Workers Comp Zone

AB 1168

Should California’s workers’ comp system have a fee schedule for vocational expert witnesses?

That’s what is being contemplated in AB 1168. The bill, sponsored by Sacramento -area Democrat Richard Pan, is set for hearing in the California Senate Labor and Industrial Relations committee on Wednesday.

The bill would require the DWC to hold hearings and adopt a VR fee schedule applicable to voc evaluations and vocational testimony.

Ironically, that same morning in San Francisco the California Court of Appeals, First District will be holding oral arguments in the Wanda Ogilvie V. City and County of San Francisco case.

Vocational experts are often used in workers’ comp cases where there are Ogilvie issues. The Ogilvie en banc decision of the WCAB that is being appealed envisioned rebutting a component of the PD rating schedule with numeric wage loss data.

This was confusing and intimidating to many attorneys and judges, and vocational experts continued to be used as consultants.

Following Ogilvie, cases such as Shini noted that the fact that someone did not work post injury did not necessarily mean that they could not work. The WCAB reached back to an old case, Montana v. IAC, to elucidate factors that could be considered in such calculations. These “Montana factors” included ability to work, age and health, motivation to work, opportunities to work, skill and education, the general state of the labor market, and opportunities for persons similarly situated.

Without a vocational expert, a defendant defending against a claim or an attorney prosecuting such a claim, would be hard pressed to present substantial evidence on those issues.

So if anything, voc rehab experts have become more critical in those cases.

That’s also true where the alleged disability is over 70%, where the COLA can entail very substantial financial exposure for defendants. And it’s true where there are issues under Labor Code 4662, which allows workers to present testimony on permanent total disability “according to fact”.

Overall, voc rehab expert testimony is used in a very small number of the system’s cases. But in the cases where it is used, it can be a critical component of the fact-finding process.

That is one reason why the bill as written is of concern to many attorneys and rehab professionals.

In an opposition statement provided to the Senate committee, Jason Schmelzer (California Coalition on Compensation Reform),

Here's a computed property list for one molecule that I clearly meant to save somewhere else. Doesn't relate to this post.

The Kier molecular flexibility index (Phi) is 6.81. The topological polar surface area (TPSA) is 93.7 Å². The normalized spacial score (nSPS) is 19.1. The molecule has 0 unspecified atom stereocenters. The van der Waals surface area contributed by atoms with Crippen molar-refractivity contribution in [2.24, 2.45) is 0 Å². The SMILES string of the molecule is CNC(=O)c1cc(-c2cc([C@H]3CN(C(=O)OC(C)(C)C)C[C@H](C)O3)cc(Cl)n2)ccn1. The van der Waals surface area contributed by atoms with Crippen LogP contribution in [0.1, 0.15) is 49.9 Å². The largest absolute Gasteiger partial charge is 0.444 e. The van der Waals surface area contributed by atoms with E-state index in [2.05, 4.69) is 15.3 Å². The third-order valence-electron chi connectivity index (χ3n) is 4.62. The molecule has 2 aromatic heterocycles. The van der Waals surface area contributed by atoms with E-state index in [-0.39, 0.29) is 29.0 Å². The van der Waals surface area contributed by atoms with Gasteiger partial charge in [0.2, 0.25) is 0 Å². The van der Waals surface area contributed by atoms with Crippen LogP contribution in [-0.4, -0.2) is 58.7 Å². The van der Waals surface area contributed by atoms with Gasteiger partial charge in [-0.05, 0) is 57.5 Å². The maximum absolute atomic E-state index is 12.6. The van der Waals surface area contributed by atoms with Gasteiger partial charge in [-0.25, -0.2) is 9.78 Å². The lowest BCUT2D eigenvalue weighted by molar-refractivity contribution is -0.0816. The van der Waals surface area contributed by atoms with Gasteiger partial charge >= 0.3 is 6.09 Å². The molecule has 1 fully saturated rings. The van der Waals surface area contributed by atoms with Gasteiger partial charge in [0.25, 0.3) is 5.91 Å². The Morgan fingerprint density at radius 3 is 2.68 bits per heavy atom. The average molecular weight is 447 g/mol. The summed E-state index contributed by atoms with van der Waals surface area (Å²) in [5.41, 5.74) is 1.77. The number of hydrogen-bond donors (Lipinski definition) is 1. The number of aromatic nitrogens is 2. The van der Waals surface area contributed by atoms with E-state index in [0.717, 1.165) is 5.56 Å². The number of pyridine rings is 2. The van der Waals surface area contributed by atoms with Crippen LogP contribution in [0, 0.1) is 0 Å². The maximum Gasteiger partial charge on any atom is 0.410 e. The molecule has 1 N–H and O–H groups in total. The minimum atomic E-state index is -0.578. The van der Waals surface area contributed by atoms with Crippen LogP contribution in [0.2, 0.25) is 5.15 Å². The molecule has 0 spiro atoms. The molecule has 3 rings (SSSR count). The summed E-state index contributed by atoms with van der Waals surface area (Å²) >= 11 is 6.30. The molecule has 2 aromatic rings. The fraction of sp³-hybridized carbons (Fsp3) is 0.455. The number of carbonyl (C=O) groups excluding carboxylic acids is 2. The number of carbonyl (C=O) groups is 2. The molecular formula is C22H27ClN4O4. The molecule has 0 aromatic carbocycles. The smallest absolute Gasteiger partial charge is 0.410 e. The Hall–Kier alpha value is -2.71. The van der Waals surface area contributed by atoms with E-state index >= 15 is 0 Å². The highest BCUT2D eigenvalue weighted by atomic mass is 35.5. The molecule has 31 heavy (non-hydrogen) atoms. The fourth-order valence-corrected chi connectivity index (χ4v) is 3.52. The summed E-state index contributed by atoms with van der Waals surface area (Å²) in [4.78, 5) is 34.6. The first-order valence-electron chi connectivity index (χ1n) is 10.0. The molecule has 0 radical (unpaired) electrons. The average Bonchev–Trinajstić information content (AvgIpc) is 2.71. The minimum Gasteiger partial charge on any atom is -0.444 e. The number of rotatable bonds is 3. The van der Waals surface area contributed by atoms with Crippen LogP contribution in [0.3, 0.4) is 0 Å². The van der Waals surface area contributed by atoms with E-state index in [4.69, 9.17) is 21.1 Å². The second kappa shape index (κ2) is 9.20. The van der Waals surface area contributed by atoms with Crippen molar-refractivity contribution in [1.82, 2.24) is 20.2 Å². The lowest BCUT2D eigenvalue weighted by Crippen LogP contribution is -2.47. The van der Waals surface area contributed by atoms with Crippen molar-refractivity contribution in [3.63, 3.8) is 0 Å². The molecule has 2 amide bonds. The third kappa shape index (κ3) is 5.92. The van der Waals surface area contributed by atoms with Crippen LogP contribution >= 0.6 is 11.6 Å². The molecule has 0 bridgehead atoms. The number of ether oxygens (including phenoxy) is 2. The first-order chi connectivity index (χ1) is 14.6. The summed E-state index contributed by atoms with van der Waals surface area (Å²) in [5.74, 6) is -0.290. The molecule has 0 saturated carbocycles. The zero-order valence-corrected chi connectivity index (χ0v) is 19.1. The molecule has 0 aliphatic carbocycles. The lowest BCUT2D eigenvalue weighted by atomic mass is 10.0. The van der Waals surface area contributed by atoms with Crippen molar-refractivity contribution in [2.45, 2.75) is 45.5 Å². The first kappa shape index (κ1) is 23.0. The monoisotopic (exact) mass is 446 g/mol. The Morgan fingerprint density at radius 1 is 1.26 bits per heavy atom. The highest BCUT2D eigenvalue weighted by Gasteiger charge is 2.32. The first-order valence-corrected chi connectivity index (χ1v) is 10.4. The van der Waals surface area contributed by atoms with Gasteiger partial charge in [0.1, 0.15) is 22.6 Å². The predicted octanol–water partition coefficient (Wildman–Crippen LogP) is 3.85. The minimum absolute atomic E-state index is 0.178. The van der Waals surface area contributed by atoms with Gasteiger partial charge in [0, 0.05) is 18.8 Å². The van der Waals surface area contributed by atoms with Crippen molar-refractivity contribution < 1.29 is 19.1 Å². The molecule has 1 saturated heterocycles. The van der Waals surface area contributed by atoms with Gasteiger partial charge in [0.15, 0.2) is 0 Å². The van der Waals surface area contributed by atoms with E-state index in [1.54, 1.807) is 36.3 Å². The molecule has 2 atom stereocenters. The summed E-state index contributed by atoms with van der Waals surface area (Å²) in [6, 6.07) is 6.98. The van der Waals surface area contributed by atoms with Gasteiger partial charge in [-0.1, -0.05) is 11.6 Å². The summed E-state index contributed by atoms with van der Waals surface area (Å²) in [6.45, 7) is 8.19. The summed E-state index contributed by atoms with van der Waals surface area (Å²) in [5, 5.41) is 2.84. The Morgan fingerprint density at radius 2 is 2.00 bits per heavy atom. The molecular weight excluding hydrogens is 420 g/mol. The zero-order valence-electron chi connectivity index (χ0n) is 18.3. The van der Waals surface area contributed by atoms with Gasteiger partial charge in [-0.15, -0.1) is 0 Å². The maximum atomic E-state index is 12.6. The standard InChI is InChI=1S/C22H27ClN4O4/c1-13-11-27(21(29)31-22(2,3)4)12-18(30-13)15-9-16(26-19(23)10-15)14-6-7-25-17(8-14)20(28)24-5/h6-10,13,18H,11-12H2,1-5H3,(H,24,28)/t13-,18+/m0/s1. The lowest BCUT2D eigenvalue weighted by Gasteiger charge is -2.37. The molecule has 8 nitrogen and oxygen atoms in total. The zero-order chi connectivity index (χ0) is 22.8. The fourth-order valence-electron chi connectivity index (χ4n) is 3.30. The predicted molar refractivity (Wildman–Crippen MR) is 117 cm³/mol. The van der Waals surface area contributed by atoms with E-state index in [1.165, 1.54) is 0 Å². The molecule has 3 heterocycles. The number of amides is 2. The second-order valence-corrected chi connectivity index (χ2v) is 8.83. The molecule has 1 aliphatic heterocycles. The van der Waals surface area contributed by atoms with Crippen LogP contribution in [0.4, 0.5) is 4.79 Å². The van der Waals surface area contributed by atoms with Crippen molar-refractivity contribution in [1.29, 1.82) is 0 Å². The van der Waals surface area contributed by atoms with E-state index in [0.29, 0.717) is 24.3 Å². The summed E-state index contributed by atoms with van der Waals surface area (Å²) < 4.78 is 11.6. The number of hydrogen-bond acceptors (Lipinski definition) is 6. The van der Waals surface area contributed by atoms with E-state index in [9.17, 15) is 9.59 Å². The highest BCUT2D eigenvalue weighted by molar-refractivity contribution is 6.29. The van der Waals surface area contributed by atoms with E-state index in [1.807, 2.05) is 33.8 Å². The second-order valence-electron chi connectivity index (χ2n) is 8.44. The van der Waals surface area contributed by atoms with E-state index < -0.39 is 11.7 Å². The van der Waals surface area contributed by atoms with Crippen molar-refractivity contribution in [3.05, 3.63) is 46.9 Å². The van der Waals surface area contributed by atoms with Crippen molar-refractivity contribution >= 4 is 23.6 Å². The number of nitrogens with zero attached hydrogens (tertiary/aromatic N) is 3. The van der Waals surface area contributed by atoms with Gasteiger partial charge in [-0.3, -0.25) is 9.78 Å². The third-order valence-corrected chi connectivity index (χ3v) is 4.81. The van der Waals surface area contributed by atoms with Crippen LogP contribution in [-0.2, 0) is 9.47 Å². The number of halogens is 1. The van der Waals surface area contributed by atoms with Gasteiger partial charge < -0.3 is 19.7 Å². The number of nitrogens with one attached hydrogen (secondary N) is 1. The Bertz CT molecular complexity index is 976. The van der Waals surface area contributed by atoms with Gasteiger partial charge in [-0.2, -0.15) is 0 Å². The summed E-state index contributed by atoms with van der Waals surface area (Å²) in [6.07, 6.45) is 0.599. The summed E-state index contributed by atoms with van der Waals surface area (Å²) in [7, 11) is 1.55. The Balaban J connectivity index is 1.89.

Mark Rakich (Assembly Insurance Commitee consultant)and Fielding Greaves (formerly with the CalChamber, now with Assemblyman Pan’s staff) the California board of the International Association of Rehabilitation Professionals noted that:

“While at first blush, this brief statute appears to simply allow for the regulation of vocational expert fees, a more careful review….indicates a time-bomb laden bill that compromises discovery, marginalizes vocational experts and contradicts existing law. The impact of this version of AB 1168 is that qualified, competent and, experienced vocational experts will no longer be available to the parties.”

Notably, the list of rehab professionals signing the position paper include a number of voc experts often used by insurance carriers and self-insureds.

Among other concerns listed by the voc experts are these:
-it would deny voc experts the right to rebut the fee schedule in extraordinary cases
-a conditional payment provision would create significant and uncertain payment for professional services that prejudices expert opinion and obstructs discovery
-it would infringe on independent professional standards used to develop admissible evidence

The current version of AB 1168 can be found here: … oduced.pdf

The Assembly analysis of AB 1168 is found here: … _comm.html

As with so many bills that are still in play, it’s unknown exactly what the Brown administration wants or will support in the workers’ comp arena.
Without an official “face” running the operation at the DWC, everything seems to be in play.

Stay tuned.

Julius Young

Category: Political developments